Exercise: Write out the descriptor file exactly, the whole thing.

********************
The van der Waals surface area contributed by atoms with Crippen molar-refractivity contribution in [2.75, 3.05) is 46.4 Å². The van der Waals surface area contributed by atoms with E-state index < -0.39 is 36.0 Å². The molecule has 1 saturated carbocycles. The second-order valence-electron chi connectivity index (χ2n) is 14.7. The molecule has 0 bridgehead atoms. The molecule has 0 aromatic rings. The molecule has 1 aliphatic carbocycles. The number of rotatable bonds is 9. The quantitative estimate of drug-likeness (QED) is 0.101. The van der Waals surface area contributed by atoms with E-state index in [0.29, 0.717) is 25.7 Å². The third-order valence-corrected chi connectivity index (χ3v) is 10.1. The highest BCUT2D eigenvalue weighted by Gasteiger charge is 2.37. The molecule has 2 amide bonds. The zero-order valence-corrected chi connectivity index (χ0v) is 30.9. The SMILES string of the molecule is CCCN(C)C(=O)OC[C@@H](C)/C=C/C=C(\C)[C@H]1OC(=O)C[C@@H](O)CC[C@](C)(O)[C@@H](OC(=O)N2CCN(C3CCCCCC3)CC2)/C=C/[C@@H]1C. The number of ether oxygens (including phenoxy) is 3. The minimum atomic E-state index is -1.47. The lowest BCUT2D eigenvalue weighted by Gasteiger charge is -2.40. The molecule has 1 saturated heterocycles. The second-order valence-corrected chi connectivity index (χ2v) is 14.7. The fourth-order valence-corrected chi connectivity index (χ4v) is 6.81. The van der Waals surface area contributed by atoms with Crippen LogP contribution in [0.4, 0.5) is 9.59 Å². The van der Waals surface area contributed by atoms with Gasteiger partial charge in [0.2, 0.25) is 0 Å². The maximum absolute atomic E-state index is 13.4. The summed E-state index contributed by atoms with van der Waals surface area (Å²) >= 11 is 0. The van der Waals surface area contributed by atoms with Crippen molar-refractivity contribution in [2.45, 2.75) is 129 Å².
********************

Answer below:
The van der Waals surface area contributed by atoms with Crippen molar-refractivity contribution in [2.75, 3.05) is 46.4 Å². The van der Waals surface area contributed by atoms with E-state index < -0.39 is 36.0 Å². The molecule has 1 saturated carbocycles. The second-order valence-electron chi connectivity index (χ2n) is 14.7. The molecule has 0 bridgehead atoms. The molecule has 0 aromatic rings. The molecule has 1 aliphatic carbocycles. The number of rotatable bonds is 9. The quantitative estimate of drug-likeness (QED) is 0.101. The van der Waals surface area contributed by atoms with E-state index in [0.29, 0.717) is 25.7 Å². The third-order valence-corrected chi connectivity index (χ3v) is 10.1. The highest BCUT2D eigenvalue weighted by Gasteiger charge is 2.37. The molecule has 2 amide bonds. The zero-order valence-corrected chi connectivity index (χ0v) is 30.9. The SMILES string of the molecule is CCCN(C)C(=O)OC[C@@H](C)/C=C/C=C(\C)[C@H]1OC(=O)C[C@@H](O)CC[C@](C)(O)[C@@H](OC(=O)N2CCN(C3CCCCCC3)CC2)/C=C/[C@@H]1C. The number of ether oxygens (including phenoxy) is 3. The minimum atomic E-state index is -1.47. The lowest BCUT2D eigenvalue weighted by Gasteiger charge is -2.40. The molecule has 1 saturated heterocycles. The second-order valence-corrected chi connectivity index (χ2v) is 14.7. The fourth-order valence-corrected chi connectivity index (χ4v) is 6.81. The van der Waals surface area contributed by atoms with Crippen LogP contribution in [0.4, 0.5) is 9.59 Å². The van der Waals surface area contributed by atoms with Gasteiger partial charge in [0.2, 0.25) is 0 Å². The maximum absolute atomic E-state index is 13.4. The summed E-state index contributed by atoms with van der Waals surface area (Å²) >= 11 is 0. The van der Waals surface area contributed by atoms with Crippen molar-refractivity contribution in [2.45, 2.75) is 129 Å².